Zach Hutchins is Assistant Professor of English at Colorado State University. This interview is based on his new book, Inventing Eden: Primitivism, Millennialism, and the Making of New England (Oxford University Press, 2014)
JF: What led you to write Inventing Eden?
ZH: I suspect that throughout world history few—if any—words have been read more frequently than those comprising the first verses and chapters of the Bible. Certainly the Genesis story of Adam, Eve, and Eden was ubiquitous in Anglo-American culture during the seventeenth and eighteenth centuries, when it was cited as a source of authority in debates over medicine, farming, corporal punishment, linguistics, slavery, gender, monarchy, religion, and a dozen other topics. I could hardly imagine a more significant or comprehensive lens through which to investigate early American literary history. As a graduate student I saw the influence of Eden in every primary source I read; conscious that scholarly interest in early American religion had declined during the late 1990s and early 2000s, I concluded that the time was ripe for a reconsideration of the role that this foundational narrative played in shaping colonial and then national history and culture.
JF: In 2 sentences, what is the argument of Inventing Eden?
ZH: Inventing Eden argues that the colonists-cum-citizens of early modern New England shaped their land, bodies, educational institutions, language, churches, and government after the perfect example of Adam and Eve’s biblical paradise. The edenic aspirations of seventeenth- and eighteenth-century colonists influenced the Antinomian Controversy, the transatlantic Great Awakening, the American Revolution, the modern environmental movement, and a belief in Franklinian self-made men; the pursuit of paradise molded both great events and the everyday lives of average men and women.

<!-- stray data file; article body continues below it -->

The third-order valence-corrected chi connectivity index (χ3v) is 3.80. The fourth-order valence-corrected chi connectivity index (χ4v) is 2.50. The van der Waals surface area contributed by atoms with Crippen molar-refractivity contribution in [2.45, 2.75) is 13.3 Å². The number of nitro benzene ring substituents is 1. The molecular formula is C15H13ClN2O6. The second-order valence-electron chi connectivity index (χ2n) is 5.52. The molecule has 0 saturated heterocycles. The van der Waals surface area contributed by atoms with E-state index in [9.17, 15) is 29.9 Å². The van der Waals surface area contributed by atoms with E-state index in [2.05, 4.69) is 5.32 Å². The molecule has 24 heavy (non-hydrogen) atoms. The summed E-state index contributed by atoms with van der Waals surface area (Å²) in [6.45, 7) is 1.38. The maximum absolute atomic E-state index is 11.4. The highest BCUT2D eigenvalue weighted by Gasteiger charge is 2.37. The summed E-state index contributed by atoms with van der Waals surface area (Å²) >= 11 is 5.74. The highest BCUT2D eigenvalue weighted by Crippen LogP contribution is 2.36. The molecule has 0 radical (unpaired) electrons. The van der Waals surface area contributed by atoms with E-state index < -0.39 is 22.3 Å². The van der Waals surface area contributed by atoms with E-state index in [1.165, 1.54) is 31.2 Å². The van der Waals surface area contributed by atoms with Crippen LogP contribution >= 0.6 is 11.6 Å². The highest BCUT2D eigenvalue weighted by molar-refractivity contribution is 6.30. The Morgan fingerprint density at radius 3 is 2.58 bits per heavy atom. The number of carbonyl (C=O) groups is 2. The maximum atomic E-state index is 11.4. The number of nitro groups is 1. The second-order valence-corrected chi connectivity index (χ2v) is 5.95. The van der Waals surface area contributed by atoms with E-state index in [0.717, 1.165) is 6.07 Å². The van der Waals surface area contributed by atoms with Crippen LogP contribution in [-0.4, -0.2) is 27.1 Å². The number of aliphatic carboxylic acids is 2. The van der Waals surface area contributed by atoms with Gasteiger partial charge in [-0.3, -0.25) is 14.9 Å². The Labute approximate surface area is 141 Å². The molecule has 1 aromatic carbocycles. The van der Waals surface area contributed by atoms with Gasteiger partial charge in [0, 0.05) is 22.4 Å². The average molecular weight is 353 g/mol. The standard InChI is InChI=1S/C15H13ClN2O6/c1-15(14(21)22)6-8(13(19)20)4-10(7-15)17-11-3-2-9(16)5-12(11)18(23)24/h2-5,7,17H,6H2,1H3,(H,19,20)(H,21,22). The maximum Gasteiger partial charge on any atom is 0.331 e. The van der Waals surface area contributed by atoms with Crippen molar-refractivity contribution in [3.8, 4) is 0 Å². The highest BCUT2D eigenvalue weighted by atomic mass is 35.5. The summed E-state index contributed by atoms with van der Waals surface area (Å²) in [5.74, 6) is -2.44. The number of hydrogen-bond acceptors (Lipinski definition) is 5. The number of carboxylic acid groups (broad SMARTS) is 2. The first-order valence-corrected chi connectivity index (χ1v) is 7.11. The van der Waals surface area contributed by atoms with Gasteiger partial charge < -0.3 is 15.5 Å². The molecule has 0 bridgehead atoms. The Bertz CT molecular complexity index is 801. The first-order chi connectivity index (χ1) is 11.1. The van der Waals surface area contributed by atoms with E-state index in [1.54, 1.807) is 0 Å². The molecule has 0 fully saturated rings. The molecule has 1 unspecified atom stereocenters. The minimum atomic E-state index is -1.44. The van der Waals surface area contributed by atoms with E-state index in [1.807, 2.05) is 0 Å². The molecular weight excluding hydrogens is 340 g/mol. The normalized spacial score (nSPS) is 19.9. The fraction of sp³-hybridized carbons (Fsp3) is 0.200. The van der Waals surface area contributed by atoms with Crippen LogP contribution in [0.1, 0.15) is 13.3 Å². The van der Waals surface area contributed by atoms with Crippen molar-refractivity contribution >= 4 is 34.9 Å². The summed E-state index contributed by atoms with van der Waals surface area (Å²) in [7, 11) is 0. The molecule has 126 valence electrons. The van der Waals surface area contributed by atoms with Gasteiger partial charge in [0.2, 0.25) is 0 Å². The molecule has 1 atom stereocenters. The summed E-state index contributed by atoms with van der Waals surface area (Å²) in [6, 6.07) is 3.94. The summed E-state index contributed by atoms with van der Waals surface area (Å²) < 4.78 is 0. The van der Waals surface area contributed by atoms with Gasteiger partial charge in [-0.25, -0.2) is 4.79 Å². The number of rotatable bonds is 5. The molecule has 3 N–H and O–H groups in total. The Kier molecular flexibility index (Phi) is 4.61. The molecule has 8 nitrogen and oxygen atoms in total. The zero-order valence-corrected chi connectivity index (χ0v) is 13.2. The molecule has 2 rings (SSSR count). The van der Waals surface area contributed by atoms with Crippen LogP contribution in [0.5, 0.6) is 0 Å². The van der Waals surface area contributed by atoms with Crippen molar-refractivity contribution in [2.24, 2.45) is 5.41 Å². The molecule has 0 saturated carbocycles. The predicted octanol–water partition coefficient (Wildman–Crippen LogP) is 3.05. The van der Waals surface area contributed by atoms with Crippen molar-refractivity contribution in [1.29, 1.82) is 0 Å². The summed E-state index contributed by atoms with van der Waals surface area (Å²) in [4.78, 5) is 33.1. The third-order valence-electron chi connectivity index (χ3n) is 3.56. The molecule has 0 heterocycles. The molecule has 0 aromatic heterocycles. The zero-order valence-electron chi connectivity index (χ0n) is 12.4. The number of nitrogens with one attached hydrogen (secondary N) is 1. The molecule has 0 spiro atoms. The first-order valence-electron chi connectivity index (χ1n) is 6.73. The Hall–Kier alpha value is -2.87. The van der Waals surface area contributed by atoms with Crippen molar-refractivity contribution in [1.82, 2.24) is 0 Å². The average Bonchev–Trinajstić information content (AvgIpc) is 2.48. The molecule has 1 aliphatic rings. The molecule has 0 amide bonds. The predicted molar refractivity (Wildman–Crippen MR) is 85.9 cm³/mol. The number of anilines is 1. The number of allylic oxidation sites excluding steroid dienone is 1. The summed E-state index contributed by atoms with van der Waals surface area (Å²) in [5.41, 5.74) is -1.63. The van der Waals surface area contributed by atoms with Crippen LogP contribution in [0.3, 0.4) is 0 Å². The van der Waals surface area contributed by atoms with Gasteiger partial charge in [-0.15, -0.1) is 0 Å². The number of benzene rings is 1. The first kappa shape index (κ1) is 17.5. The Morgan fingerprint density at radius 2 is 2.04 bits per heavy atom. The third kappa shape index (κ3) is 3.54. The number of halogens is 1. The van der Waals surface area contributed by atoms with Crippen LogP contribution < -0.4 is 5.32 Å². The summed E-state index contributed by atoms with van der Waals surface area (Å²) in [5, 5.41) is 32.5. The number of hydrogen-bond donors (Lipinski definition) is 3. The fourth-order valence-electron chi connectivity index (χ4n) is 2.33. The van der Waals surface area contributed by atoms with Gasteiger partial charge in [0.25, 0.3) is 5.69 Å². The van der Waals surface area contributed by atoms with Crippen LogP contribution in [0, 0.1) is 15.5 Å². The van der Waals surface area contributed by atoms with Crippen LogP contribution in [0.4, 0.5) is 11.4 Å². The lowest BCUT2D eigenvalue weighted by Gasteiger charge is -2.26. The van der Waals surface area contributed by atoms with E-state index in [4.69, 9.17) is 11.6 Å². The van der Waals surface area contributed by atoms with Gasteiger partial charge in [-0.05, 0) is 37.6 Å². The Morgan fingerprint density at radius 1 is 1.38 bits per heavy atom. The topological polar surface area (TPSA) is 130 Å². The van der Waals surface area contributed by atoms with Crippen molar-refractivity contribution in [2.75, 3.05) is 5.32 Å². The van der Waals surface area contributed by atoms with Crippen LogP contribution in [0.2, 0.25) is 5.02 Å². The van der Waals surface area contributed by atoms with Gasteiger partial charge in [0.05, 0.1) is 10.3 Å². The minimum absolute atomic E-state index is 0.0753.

JF: Why do we need to read Inventing Eden?
ZH: Because a belief in the historical Eden affected so many aspects of American history, this is a book that surveys an enormous array of sources on both sides of the Atlantic Ocean. Chapters transition from the paradisiacal ideals of European thinkers such as Christopher Columbus, Francis Bacon, and John Milton to the ecclesiastical visions of John Winthrop, Anne Bradstreet, and Jonathan Edwards and the revolutionary principles of John Otis, Thomas Jefferson, and Phillis Wheatley. Inventing Eden thus intervenes in a wide range of scholarly debates: whether the Declaration of Independence is a theistic, Christian document; the timing of a Puritan shift from primitivism to millennialism; the relative merits of transatlantic and hemispheric models of study; and the utility of American exceptionalism, among others. It also tells stories—about public nudity on New England streets, Arctic exploration, and Freemason influences on the republic’s founding—that will interest a broader audience.
JF: When and why did you decide to become an American historian?
ZH: As a member of the Church of Jesus Christ of Latter-day Saints (a Mormon), I grew up in a family deeply invested in religious history. In the early twentieth century, my aunt Bertha Fales wrote a detailed manuscript history of Norfolk, Massachusetts, and my mother is an amateur genealogist who peppered me with stories of Anne Hutchinson (an eleventh-generation great aunt) and Hutchinson’s Quaker niece, Patience Scott, an eleven-year-old who traveled one hundred miles to condemn the Massachusetts General Court. She also sent me out every summer to hoe a rocky garden that seemed, to my young eyes, the size of several football fields. When I visited Plymouth Plantation and Old Sturbridge Village each year, I identified with the staff members plying their hoes in colonial garb; they seemed like deceased relatives come to life. I don’t know that I ever decided to become an American historian. Rather, I fell naturally into a longstanding family tradition reinforced by the Mormon conviction that recording history is a sacred pursuit.
JF: What is your next project?
JF: Thanks, Zach.